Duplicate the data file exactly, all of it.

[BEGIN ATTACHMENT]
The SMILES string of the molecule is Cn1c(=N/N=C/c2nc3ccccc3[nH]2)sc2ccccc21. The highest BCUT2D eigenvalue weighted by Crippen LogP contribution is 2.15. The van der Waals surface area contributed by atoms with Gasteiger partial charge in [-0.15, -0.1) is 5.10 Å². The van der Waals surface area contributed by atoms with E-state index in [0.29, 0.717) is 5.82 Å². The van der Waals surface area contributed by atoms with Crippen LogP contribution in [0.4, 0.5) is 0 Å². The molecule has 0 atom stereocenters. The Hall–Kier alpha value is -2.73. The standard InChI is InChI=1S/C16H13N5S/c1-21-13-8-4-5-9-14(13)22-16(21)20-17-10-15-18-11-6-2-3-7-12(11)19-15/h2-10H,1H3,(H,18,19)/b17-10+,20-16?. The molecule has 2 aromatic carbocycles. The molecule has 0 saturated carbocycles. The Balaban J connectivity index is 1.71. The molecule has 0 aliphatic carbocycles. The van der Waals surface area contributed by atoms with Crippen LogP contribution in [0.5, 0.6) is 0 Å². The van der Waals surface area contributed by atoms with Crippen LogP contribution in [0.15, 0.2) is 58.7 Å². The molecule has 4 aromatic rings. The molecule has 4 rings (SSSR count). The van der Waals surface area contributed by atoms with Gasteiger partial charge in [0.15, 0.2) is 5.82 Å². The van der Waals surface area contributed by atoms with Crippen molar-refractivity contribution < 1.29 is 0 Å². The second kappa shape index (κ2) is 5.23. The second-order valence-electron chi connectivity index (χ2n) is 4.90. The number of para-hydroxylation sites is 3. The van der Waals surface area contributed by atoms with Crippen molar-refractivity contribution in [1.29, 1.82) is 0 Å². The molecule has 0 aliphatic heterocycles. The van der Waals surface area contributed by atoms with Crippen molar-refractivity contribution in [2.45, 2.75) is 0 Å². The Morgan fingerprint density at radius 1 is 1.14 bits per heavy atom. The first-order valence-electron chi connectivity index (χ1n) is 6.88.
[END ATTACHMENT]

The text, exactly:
The SMILES string of the molecule is Cn1c(=N/N=C/c2nc3ccccc3[nH]2)sc2ccccc21. The highest BCUT2D eigenvalue weighted by Crippen LogP contribution is 2.15. The van der Waals surface area contributed by atoms with Gasteiger partial charge in [-0.15, -0.1) is 5.10 Å². The van der Waals surface area contributed by atoms with E-state index in [0.29, 0.717) is 5.82 Å². The van der Waals surface area contributed by atoms with Crippen LogP contribution in [0.4, 0.5) is 0 Å². The molecule has 0 atom stereocenters. The Hall–Kier alpha value is -2.73. The standard InChI is InChI=1S/C16H13N5S/c1-21-13-8-4-5-9-14(13)22-16(21)20-17-10-15-18-11-6-2-3-7-12(11)19-15/h2-10H,1H3,(H,18,19)/b17-10+,20-16?. The molecule has 2 aromatic carbocycles. The molecule has 0 saturated carbocycles. The Balaban J connectivity index is 1.71. The molecule has 0 aliphatic carbocycles. The van der Waals surface area contributed by atoms with Crippen LogP contribution in [0.5, 0.6) is 0 Å². The van der Waals surface area contributed by atoms with Crippen LogP contribution in [0.15, 0.2) is 58.7 Å². The molecule has 4 aromatic rings. The molecule has 4 rings (SSSR count). The van der Waals surface area contributed by atoms with Gasteiger partial charge in [0.15, 0.2) is 5.82 Å². The van der Waals surface area contributed by atoms with Crippen molar-refractivity contribution < 1.29 is 0 Å². The second kappa shape index (κ2) is 5.23. The second-order valence-electron chi connectivity index (χ2n) is 4.90. The number of para-hydroxylation sites is 3. The van der Waals surface area contributed by atoms with Crippen molar-refractivity contribution in [1.29, 1.82) is 0 Å². The molecule has 0 aliphatic heterocycles. The van der Waals surface area contributed by atoms with Crippen molar-refractivity contribution in [2.45, 2.75) is 0 Å². The Morgan fingerprint density at radius 1 is 1.14 bits per heavy atom. The first-order valence-electron chi connectivity index (χ1n) is 6.88.